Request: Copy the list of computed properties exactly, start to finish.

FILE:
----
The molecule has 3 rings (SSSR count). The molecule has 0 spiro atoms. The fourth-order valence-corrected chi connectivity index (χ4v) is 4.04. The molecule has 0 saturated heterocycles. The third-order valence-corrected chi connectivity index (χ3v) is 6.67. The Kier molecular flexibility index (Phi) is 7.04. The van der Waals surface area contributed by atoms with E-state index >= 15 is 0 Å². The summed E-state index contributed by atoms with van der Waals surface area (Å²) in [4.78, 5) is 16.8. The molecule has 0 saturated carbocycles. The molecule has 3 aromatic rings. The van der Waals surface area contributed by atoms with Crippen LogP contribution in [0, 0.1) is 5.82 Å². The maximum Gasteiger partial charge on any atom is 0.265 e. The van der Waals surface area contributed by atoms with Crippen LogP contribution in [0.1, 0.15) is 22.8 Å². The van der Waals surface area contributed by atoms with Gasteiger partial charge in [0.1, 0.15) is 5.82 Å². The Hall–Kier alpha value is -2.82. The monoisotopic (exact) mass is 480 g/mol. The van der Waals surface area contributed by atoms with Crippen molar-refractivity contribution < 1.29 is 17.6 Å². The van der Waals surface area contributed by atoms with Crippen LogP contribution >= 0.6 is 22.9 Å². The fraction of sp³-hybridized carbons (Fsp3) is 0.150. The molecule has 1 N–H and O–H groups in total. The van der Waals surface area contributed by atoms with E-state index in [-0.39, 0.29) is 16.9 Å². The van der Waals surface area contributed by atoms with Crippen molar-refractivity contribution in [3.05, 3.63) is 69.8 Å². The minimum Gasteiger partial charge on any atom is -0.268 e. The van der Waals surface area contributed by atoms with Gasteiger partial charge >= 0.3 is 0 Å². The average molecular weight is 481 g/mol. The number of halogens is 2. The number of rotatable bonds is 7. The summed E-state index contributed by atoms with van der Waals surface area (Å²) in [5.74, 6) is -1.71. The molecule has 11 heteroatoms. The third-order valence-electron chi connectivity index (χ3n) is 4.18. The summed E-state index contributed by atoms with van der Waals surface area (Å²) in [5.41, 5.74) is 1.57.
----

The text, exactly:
The molecule has 3 rings (SSSR count). The molecule has 0 spiro atoms. The fourth-order valence-corrected chi connectivity index (χ4v) is 4.04. The molecule has 0 saturated heterocycles. The third-order valence-corrected chi connectivity index (χ3v) is 6.67. The Kier molecular flexibility index (Phi) is 7.04. The van der Waals surface area contributed by atoms with E-state index >= 15 is 0 Å². The summed E-state index contributed by atoms with van der Waals surface area (Å²) in [4.78, 5) is 16.8. The molecule has 0 saturated carbocycles. The molecule has 3 aromatic rings. The van der Waals surface area contributed by atoms with Crippen LogP contribution in [0, 0.1) is 5.82 Å². The maximum Gasteiger partial charge on any atom is 0.265 e. The van der Waals surface area contributed by atoms with Crippen LogP contribution in [0.1, 0.15) is 22.8 Å². The van der Waals surface area contributed by atoms with Gasteiger partial charge in [0.1, 0.15) is 5.82 Å². The Hall–Kier alpha value is -2.82. The monoisotopic (exact) mass is 480 g/mol. The van der Waals surface area contributed by atoms with Crippen molar-refractivity contribution < 1.29 is 17.6 Å². The van der Waals surface area contributed by atoms with Crippen LogP contribution >= 0.6 is 22.9 Å². The fraction of sp³-hybridized carbons (Fsp3) is 0.150. The molecule has 1 N–H and O–H groups in total. The van der Waals surface area contributed by atoms with E-state index in [-0.39, 0.29) is 16.9 Å². The van der Waals surface area contributed by atoms with Crippen molar-refractivity contribution in [3.05, 3.63) is 69.8 Å². The minimum Gasteiger partial charge on any atom is -0.268 e. The van der Waals surface area contributed by atoms with Gasteiger partial charge >= 0.3 is 0 Å². The average molecular weight is 481 g/mol. The number of halogens is 2. The number of rotatable bonds is 7. The summed E-state index contributed by atoms with van der Waals surface area (Å²) in [5.74, 6) is -1.71. The molecule has 11 heteroatoms. The third-order valence-electron chi connectivity index (χ3n) is 4.18. The summed E-state index contributed by atoms with van der Waals surface area (Å²) in [5.41, 5.74) is 1.57.